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I'm trying to work through the parts required for an LED strip light project. I'm considering this power supply as the driver, driving about 20' of 24V LED strip. I've worked with similar but smaller power supplies in the past that were NOT explicitly labelled with Line / Neutral on the AC input side, but this one is in fact specifically marked with Line and Neutral inputs...

PWM-120-24 MEAN WELL

So my possibly stupid question is: is it safe/legal/permitted to wire this to a NEMA 1-15 non-polarized 2-prong cordset? A non-polarized plug would obviously permit the user to invert (intentionally or not) the polarity of the AC input.

I've also seen and worked with smaller power supplies that use IEC C8 connectors or extensions, which are non-polarized:

enter image description here

I can't seem to find anything explicit in the data sheet for the power supply, but it's also entirely possible that I just don't know what I'm looking for. I'd easily believe that ALL devices marked with L/N specific inputs must be polarized, or I'd also believe that there's something about these that tells you implicitly that they are safe to invert.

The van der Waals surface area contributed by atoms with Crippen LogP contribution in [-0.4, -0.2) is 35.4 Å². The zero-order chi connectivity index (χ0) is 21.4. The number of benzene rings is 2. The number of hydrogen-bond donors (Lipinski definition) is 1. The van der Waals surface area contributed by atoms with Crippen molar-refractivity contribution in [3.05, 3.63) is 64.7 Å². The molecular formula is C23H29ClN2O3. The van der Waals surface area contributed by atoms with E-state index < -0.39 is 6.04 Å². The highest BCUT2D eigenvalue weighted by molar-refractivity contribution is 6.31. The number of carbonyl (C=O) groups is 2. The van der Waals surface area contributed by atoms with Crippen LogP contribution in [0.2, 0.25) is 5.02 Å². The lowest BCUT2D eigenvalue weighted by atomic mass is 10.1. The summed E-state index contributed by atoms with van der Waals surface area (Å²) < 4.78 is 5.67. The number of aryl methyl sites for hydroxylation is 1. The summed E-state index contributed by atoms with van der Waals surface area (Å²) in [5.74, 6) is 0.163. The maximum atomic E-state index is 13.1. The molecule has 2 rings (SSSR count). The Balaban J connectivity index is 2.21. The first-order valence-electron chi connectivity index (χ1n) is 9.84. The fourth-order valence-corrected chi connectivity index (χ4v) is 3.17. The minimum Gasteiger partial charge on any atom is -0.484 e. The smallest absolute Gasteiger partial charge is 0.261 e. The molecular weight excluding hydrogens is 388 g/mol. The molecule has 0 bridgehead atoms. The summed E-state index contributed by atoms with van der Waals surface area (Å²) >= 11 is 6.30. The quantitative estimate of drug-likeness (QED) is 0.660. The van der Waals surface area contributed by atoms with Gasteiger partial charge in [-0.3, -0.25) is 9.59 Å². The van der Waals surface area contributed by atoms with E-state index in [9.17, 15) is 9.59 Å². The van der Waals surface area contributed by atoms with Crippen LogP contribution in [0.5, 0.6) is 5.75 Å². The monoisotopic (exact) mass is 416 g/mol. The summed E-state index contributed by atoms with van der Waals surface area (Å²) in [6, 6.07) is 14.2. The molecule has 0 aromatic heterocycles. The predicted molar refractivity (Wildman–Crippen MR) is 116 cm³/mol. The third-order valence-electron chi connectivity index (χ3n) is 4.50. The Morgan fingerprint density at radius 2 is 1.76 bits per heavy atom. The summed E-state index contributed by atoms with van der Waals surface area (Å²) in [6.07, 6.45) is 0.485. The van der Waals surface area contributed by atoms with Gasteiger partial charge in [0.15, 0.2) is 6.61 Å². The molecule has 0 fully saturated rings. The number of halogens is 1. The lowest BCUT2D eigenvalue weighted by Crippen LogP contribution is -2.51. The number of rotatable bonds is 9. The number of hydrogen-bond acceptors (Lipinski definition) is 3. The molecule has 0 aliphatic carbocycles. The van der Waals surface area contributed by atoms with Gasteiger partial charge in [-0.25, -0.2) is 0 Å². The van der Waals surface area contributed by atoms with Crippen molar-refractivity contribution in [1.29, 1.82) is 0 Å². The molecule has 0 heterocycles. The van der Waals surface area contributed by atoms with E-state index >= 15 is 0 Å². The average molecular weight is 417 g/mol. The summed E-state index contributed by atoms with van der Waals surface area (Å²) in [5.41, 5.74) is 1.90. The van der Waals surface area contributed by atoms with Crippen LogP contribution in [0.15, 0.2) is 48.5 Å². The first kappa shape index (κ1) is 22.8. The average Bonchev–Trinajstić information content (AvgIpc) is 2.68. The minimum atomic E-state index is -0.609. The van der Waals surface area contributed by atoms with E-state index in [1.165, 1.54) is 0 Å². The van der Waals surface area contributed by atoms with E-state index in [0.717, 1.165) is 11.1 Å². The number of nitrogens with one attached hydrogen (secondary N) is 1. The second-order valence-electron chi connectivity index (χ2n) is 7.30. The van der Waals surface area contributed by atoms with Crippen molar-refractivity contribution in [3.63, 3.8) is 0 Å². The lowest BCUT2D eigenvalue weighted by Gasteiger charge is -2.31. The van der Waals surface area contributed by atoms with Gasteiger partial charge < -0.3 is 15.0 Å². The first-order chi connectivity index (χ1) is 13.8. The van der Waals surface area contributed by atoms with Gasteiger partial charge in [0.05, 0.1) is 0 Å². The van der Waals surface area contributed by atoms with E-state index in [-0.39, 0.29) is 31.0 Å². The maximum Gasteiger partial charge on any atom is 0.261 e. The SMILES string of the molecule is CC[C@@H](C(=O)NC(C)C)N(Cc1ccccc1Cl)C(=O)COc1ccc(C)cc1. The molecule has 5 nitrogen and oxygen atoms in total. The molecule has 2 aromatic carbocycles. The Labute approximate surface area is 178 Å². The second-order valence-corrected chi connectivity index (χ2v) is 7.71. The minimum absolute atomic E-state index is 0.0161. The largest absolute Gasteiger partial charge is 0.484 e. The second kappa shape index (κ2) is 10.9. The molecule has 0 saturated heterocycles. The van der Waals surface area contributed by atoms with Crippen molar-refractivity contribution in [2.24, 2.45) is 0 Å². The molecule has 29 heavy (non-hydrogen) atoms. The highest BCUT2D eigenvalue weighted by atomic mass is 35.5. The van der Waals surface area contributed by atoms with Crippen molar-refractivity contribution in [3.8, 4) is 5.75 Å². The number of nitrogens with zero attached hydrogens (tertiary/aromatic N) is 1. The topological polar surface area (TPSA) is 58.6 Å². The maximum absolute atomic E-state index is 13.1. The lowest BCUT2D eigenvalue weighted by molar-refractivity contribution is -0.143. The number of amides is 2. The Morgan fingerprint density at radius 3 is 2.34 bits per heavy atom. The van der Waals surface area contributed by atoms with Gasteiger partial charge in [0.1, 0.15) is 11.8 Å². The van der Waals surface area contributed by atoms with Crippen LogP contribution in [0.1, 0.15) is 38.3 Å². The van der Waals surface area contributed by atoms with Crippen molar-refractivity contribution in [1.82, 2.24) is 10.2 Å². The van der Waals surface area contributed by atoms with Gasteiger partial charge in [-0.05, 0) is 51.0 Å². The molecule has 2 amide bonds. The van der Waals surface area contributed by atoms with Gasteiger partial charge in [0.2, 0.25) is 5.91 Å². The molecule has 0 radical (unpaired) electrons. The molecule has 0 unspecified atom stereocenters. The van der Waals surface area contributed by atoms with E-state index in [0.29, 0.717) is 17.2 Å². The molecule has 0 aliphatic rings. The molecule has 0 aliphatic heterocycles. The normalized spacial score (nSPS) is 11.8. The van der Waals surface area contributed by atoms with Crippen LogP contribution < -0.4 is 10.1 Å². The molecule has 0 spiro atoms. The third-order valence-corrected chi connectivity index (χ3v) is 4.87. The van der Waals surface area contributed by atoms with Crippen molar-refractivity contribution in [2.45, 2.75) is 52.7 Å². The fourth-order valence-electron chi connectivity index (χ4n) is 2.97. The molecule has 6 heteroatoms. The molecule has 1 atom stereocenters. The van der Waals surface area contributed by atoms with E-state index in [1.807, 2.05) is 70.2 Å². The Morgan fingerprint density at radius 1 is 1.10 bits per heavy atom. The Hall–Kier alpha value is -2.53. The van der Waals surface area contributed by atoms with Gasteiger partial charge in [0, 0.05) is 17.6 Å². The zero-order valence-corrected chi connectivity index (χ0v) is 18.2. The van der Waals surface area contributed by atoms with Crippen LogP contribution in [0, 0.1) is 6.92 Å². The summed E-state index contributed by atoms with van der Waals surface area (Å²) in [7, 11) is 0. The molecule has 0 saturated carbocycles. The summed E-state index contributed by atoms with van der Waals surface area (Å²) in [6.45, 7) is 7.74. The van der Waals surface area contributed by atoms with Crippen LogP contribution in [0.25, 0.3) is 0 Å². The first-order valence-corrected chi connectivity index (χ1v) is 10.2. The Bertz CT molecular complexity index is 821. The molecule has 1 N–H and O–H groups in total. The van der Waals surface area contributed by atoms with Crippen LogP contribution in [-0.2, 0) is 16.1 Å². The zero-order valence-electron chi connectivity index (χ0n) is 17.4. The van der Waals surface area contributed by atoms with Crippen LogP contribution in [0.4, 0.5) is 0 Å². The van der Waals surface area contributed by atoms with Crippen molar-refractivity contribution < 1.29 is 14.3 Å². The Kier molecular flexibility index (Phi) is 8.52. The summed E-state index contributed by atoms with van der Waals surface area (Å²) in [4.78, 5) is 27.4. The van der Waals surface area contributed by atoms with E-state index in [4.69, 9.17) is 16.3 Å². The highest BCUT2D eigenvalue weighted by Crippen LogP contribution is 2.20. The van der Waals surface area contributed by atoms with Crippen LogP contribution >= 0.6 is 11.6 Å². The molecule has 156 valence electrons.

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A similar question has already been asked on SE Electronics, and Kellenjb's answer alludes to the fact that unless there was something extremely strange (like a practical joke level strange) happening in your voltage rectifier, there will be no difference between the positive and negative part of the AC circuit.

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This isn't an NEC question, this is a UL question.

Meanwell is a fine power supply (at least as good as you get with Chinese manufacture not from a Tier 1 supplier like GE or Philips) and it does have a UL listing.

However this listing is as a component not as equipment, which is why it has a RU mark instead of a UL mark. It is for manufacturers to build into their equipment, and the equipment's UL listing will go faster because the RU components are pre-approved and don't need exhaustive testing.

So to answer your question, you need to look at the UL design guidelines for equipment. You should follow those even if your production is too small to warrant pursuit of a UL listing. I'm not familiar with the gory details of that stuff, so I leave it to others who may be more expert.

  • The distinction between a component and equipment was important and not something I'd considered. Very helpful... – ljwobker Apr 8 at 19:48

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